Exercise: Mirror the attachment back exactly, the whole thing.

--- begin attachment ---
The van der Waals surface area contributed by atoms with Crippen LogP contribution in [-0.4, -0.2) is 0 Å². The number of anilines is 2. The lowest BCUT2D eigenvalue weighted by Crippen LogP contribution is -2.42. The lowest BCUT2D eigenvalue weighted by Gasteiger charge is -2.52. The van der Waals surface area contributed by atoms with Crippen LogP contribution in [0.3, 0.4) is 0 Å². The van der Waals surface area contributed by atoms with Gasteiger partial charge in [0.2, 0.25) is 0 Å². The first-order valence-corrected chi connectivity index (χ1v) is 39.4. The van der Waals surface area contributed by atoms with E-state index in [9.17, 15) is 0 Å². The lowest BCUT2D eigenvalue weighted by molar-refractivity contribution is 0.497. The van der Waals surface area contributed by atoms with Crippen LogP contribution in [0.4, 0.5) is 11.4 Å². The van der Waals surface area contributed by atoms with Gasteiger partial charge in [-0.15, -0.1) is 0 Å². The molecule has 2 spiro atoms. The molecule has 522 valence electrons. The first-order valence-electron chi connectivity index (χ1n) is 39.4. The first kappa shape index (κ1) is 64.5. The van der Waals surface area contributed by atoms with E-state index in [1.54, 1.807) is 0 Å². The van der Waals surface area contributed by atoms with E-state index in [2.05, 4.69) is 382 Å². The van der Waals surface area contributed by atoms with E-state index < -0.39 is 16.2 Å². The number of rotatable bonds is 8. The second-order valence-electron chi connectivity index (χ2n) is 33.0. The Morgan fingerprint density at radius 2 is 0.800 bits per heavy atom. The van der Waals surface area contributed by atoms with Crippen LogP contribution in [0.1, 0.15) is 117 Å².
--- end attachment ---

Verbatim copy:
The van der Waals surface area contributed by atoms with Crippen LogP contribution in [-0.4, -0.2) is 0 Å². The number of anilines is 2. The lowest BCUT2D eigenvalue weighted by Crippen LogP contribution is -2.42. The lowest BCUT2D eigenvalue weighted by Gasteiger charge is -2.52. The van der Waals surface area contributed by atoms with Crippen LogP contribution in [0.3, 0.4) is 0 Å². The van der Waals surface area contributed by atoms with Gasteiger partial charge in [0.2, 0.25) is 0 Å². The first-order valence-corrected chi connectivity index (χ1v) is 39.4. The van der Waals surface area contributed by atoms with E-state index in [9.17, 15) is 0 Å². The lowest BCUT2D eigenvalue weighted by molar-refractivity contribution is 0.497. The van der Waals surface area contributed by atoms with Crippen LogP contribution in [0.4, 0.5) is 11.4 Å². The van der Waals surface area contributed by atoms with Gasteiger partial charge in [-0.15, -0.1) is 0 Å². The molecule has 2 spiro atoms. The molecule has 522 valence electrons. The first-order valence-electron chi connectivity index (χ1n) is 39.4. The first kappa shape index (κ1) is 64.5. The van der Waals surface area contributed by atoms with E-state index in [1.54, 1.807) is 0 Å². The van der Waals surface area contributed by atoms with E-state index in [2.05, 4.69) is 382 Å². The van der Waals surface area contributed by atoms with E-state index < -0.39 is 16.2 Å². The number of rotatable bonds is 8. The second-order valence-electron chi connectivity index (χ2n) is 33.0. The Morgan fingerprint density at radius 2 is 0.800 bits per heavy atom. The van der Waals surface area contributed by atoms with Crippen LogP contribution in [0.1, 0.15) is 117 Å².